42nd Annual Meeting, RATS session, May 29th, “Free fatty acid profiles in water sensitive oil paints: a comparison of modern and 15th century oil paints,” presented by Joy Mazurek, Assistant Scientist, Getty Conservation Institute.

A standard method in many conservation science labs is the use of Meth-Prep II (a methanolic solution of trifluoromethylphenyl trimethyl ammonium hydroxide) for the transesterification of triglycerides to methyl esters and esterification of free fatty acids (FAs). However, this method gives you the total fatty acid content of the sample, including free fatty acids, their oxidation products, fatty acids bound in metal soaps, and intact triglycerides. If you want to assess the extent of hydrolysis of an oil paint film, which might be related to water sensitivity, you need to use another method. What Joy has chosen to do is to modify the Meth-Prep II solution to prevent transesterification. She takes 400 μL of Meth-Prep II, evaporates it at 50 oC under nitrogen to remove the methanol, rinses it with toluene, and then adds 500 μL of toluene and 100 μL of t-butanol. T-butanol does not permit transesterification, but the methylation of free alcohol groups can still occur. So a sample can be analyzed with this modified solution- only the free fatty acids and fatty acids in metal soaps (non-glycerides or NG) will be methylated, and thus only they will quantified by GC-MS. Then the same sample can be re-treated with the normal Meth-Prep II solution to determine the fatty acids in triglycerides.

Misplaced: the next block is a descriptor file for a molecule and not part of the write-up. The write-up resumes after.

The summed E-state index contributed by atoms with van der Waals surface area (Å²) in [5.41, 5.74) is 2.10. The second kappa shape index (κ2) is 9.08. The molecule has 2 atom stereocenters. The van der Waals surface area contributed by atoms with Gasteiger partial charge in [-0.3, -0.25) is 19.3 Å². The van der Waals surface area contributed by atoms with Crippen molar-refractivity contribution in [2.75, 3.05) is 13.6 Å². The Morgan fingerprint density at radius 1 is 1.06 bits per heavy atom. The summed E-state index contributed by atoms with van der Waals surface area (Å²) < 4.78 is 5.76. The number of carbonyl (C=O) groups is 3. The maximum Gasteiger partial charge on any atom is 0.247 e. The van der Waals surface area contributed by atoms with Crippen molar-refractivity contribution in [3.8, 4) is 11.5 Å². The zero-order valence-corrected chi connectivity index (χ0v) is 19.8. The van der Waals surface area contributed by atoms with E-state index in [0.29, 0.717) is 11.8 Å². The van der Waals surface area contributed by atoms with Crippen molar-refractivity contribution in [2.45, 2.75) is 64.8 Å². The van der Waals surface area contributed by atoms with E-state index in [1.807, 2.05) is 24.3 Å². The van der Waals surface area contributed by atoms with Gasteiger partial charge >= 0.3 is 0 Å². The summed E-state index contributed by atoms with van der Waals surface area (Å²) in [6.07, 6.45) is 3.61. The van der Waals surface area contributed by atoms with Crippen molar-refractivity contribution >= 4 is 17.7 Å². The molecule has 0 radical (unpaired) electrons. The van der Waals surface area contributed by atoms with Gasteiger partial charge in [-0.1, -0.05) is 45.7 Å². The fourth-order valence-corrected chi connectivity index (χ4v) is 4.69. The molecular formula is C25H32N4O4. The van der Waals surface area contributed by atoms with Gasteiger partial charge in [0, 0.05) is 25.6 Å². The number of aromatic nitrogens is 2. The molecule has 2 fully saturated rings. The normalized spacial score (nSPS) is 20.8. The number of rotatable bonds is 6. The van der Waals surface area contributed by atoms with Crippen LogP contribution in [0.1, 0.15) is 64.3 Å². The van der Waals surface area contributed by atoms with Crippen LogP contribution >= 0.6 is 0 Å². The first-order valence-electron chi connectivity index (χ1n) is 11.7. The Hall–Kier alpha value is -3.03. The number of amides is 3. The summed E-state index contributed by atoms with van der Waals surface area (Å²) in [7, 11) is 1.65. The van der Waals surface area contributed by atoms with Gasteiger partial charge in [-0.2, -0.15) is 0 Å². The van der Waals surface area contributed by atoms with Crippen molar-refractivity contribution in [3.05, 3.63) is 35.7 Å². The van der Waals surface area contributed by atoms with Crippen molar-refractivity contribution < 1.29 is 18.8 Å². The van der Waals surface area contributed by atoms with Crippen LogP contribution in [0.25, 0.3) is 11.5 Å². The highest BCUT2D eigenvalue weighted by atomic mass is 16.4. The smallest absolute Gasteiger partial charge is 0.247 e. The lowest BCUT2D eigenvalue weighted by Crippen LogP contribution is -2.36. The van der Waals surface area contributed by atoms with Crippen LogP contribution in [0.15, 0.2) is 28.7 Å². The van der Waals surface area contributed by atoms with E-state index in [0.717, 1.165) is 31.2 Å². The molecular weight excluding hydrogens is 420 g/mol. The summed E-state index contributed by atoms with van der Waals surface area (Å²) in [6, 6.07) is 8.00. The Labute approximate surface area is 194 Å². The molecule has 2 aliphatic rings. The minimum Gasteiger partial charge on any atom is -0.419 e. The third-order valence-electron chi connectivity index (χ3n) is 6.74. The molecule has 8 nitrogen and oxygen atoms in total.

As with any quantitative GC-MS method there are potential issues. The sample needs to be well homogenized to ensure extraction and reaction. The efficacy in methylation of fatty acids soaps is not known, and so those species may not react fully and be underrepresented in the chromatograms. She also sees partial evaporation of her internal reference when the sample is retreated with unmodified Meth-Prep II and so that must be accounted for.
With all of these caveats in mind, they began to look at reference paints, including Bellini tube paints and handmade paints in cold-pressed linseed oil. For the new handmade paints the fatty acid profiles of the NG and the total FAs look similar. But pigments do make a difference- for yellow ochre and red iron oxide paints, the NG accounted for 50-57% of the total FAs, but for malachite and lead white paints the NG fraction was much lower, approximately 12%. This might be due to the formation of metal soaps and poor extraction of fatty acids from those complexes.